In the past week, the city began phasing in its new parking rate structure, doubling the cost for street parking downtown from $1 to $2 per hour. It costs more to park in city-owned lots and garages, too (see box), and parking in neighborhood business districts has jumped from 25 cents to 50 cents per hour.
The rate hike came after a city-commissioned study by Walker Parking Consultants last year showed Cincinnati had some of the lowest parking rates in the Midwest. Now, after the increase, they are among the highest. Supporters say the jump was needed to help pay for garage maintenance and system upgrades, but detractors say the hike is unnecessarily high and will keep suburbanites out of the city.
City Council approved the increase for the garages and lots in a 7-2 vote in late June; they began taking effect Aug. 2. Councilmen Chris Monzel and Charlie Winburn were opposed. Councilwoman Leslie Ghiz joined them in the 6-3 vote to approve the meter increases.
|Facility||Monthly/Daily|| Current Rate
|| New Rate
| 7th & Broadway
| Fountain Square South
| Town Center
| 7th Street
| 5th and Race
||$15.00|| $16.00 max
The current pricing system was barely breaking even, says Councilman Chris Bortz, a rate hike supporter
"There is very little money to make necessary improvements or to maintain facilities," Bortz says.
The new revenue won't go into the city's struggling general fund; instead, it will be allocated for parking system operations.
According to city estimates, the increase will generate an additional $609,749 annually from the garages and surface lots, and an additional $800,000 from the meters. Opponents question the size of the increase, and allege officials are planning to use it to help subsidize a planned streetcar system.
Among the improvements planned are installing solar-operated pay kiosks citywide that will take a credit or debit card form of payment. There are already similar ones along Court Street and a few other places.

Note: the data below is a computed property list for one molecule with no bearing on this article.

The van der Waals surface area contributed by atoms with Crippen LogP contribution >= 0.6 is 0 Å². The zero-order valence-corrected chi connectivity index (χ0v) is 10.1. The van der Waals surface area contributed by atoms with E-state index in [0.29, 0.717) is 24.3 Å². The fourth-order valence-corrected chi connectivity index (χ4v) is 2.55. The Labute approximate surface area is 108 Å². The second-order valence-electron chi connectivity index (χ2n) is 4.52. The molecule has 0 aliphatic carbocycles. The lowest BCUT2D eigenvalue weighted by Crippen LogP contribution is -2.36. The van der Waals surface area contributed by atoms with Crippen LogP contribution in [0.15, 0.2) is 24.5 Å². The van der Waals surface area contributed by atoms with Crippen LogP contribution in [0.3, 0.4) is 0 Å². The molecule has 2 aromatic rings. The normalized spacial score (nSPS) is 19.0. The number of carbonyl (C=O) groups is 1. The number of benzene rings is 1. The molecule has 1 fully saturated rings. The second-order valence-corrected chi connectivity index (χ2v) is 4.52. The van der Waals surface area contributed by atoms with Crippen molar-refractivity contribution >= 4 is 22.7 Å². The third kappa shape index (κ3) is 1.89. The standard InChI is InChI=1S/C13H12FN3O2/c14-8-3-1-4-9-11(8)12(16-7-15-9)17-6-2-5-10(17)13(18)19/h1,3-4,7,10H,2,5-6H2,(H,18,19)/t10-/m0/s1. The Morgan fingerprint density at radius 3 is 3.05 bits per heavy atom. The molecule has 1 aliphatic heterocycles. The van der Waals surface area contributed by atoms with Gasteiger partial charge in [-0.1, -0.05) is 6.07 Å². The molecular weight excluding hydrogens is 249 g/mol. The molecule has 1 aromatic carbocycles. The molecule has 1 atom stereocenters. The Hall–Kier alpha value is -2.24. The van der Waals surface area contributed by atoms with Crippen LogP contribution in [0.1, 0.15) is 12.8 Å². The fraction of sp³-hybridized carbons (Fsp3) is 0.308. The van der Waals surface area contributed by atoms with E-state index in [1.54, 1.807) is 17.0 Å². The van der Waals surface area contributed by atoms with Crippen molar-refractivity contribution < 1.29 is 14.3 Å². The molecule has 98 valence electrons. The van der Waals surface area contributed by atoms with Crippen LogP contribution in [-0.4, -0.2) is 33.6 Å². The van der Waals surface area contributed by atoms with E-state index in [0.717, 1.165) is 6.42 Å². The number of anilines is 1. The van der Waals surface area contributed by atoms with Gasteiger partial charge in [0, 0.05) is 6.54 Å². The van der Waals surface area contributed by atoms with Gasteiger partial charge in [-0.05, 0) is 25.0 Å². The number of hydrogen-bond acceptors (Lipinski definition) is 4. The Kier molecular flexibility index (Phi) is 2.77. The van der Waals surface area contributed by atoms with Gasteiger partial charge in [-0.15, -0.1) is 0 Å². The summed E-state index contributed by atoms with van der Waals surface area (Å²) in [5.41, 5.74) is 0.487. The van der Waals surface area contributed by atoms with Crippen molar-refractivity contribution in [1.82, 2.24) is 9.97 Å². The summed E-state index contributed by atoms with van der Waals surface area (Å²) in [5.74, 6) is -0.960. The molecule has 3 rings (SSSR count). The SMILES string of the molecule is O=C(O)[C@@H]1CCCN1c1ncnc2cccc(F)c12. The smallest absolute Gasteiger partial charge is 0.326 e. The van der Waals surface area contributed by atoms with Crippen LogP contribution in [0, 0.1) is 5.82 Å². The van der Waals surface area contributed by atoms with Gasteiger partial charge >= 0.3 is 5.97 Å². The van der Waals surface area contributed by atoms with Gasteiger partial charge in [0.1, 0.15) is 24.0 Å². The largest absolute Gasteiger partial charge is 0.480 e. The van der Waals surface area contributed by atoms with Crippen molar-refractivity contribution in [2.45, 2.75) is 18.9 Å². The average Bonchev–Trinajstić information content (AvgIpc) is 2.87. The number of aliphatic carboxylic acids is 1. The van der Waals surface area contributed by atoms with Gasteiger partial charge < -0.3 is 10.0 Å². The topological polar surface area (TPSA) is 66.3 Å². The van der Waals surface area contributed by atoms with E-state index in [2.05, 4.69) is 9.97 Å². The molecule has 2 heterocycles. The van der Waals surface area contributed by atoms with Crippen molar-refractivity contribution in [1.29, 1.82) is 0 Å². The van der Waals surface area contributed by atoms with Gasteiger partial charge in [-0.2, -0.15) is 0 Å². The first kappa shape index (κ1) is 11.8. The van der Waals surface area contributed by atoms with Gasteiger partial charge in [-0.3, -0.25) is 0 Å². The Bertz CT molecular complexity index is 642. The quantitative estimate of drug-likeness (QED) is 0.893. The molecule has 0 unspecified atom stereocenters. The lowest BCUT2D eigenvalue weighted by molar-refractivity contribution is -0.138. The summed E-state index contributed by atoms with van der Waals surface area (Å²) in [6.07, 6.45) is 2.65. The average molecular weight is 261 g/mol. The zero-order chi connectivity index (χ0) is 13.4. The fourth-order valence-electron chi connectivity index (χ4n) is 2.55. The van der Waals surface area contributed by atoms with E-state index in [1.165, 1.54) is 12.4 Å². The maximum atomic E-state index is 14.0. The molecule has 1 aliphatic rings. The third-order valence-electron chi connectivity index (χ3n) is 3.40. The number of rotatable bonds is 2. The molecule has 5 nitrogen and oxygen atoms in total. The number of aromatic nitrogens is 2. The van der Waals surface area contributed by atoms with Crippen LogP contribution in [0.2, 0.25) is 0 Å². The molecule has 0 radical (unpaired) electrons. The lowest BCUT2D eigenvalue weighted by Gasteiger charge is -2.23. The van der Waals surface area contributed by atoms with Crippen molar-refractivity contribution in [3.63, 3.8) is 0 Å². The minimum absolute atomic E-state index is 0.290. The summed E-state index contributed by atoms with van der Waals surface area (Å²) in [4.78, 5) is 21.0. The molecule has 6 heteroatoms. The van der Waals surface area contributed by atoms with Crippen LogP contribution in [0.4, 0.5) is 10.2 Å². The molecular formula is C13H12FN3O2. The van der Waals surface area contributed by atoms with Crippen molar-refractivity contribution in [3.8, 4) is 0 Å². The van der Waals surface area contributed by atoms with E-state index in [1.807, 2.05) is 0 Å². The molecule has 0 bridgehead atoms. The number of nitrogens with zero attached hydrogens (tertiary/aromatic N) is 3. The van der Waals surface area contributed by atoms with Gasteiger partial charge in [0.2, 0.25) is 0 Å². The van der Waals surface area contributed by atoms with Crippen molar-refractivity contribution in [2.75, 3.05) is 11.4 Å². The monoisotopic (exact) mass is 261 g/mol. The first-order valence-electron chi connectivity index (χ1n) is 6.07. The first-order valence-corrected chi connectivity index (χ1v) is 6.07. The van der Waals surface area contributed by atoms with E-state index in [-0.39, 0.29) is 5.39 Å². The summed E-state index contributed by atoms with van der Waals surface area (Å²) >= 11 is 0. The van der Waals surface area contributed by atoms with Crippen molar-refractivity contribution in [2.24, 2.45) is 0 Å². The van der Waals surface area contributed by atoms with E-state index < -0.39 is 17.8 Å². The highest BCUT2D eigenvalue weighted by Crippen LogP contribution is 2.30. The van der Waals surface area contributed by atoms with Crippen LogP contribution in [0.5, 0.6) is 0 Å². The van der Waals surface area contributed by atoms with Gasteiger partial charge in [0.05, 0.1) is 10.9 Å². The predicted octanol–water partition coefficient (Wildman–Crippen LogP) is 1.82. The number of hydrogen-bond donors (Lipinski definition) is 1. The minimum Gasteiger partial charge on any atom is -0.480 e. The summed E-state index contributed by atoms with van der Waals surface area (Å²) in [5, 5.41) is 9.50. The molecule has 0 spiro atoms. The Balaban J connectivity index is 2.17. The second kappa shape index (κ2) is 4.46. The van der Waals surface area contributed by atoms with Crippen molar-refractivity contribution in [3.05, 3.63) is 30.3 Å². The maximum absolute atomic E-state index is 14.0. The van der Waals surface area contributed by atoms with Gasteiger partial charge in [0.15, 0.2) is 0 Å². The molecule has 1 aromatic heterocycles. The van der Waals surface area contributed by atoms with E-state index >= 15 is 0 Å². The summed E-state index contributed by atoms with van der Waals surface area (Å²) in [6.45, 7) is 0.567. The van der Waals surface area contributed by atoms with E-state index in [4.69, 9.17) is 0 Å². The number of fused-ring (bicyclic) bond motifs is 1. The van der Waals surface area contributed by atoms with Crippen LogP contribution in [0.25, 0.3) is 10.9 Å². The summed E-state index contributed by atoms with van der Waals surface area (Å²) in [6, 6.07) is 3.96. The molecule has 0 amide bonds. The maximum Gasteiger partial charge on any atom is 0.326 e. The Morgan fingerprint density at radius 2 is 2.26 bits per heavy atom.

Cincinnati isn't alone in raising rates: Columbus is in the process of increasing some rates but also is lowering others. And meters there are being enforced until 10 p.m., while Cincinnati only enforces its meters until 5 p.m.
"The rates have been artificially very low for a very long time," Bortz says. "It was a decision of the city leadership to keep parking rates downtown very low to try to encourage parking in the downtown area."
Critics, however, believe now that the rates are raised, it will discourage people from coming to the Central Business District.
Although Ghiz reluctantly voted to increase the garage rates because she thought it was necessary to cover basic maintenance costs, she worries about the impact. It's hard enough to find parking now without having to carry $2 in change for each hour, she says.
"It’s a complete deterrent for people outside the city,” Ghiz says. “Even for people who live in the city, it's a hassle. Primarily in the business district where most people are coming to do business, or have lunch or meetings.”
Bortz disagrees, arguing that it will never be as inexpensive to park in the denser urban core as it is in the outlying suburbs.
"Downtown is not dependent on people driving down from the suburbs for lunch," Bortz says. "It might make a few people decide not to come downtown. But most people coming downtown are coming downtown for a reason … We're not in competition with the Kenwood Town Centre; it's not like that at all."
Also, the increases are envisioned as a way to spark more turnover for the on-street spaces and encourage people to park in garages if they are staying for longer stints.
"If you're going to be downtown all day, or more than an hour or two, you should park in the garage,” Bortz says. “And if you're just stopping quickly for a meeting or for lunch, you'll pay for convenience of parking on the street. You can go some places downtown and never find a place to park because people who work downtown are staying in the street all day."
Ghiz doesn't buy that argument, saying many garages are full by early morning by people who have monthly passes. She believes the same people will continue to feed meters all day.
Some critics have complained that the city's long-term lease of its garage underneath Fountain Square to the Cincinnati Center City Development Corp. (3CDC) a few years ago — and subsequent loss of that sizable revenue stream — contributed to the shortfall.
Not true, Bortz insists. He also says the increase is not intended to encourage more use of the planned streetcar system, though he acknowledges that could be a side-effect.
Regardless, this probably isn't the end of the parking debate, says John Schneider, a local transportation expert who supports the streetcar project and led an effort to restructure parking rates in the 1990s. Schneider, who doesn't own a car but does rent them occasionally, agrees with the rate increase but believes the city might have overdone it with the across-the-board increase.
"A $2 standard rate might not work in every neighborhood,” Schneider says. “They're probably going to have to experiment Parking is a pretty precise science.
“In terms of general broad policy they are on the right track, but I don't think they have hit just where they need to be,” he adds. “If the pricing is too aggressive, we'll know pretty soon if we see a lot of empty spots.”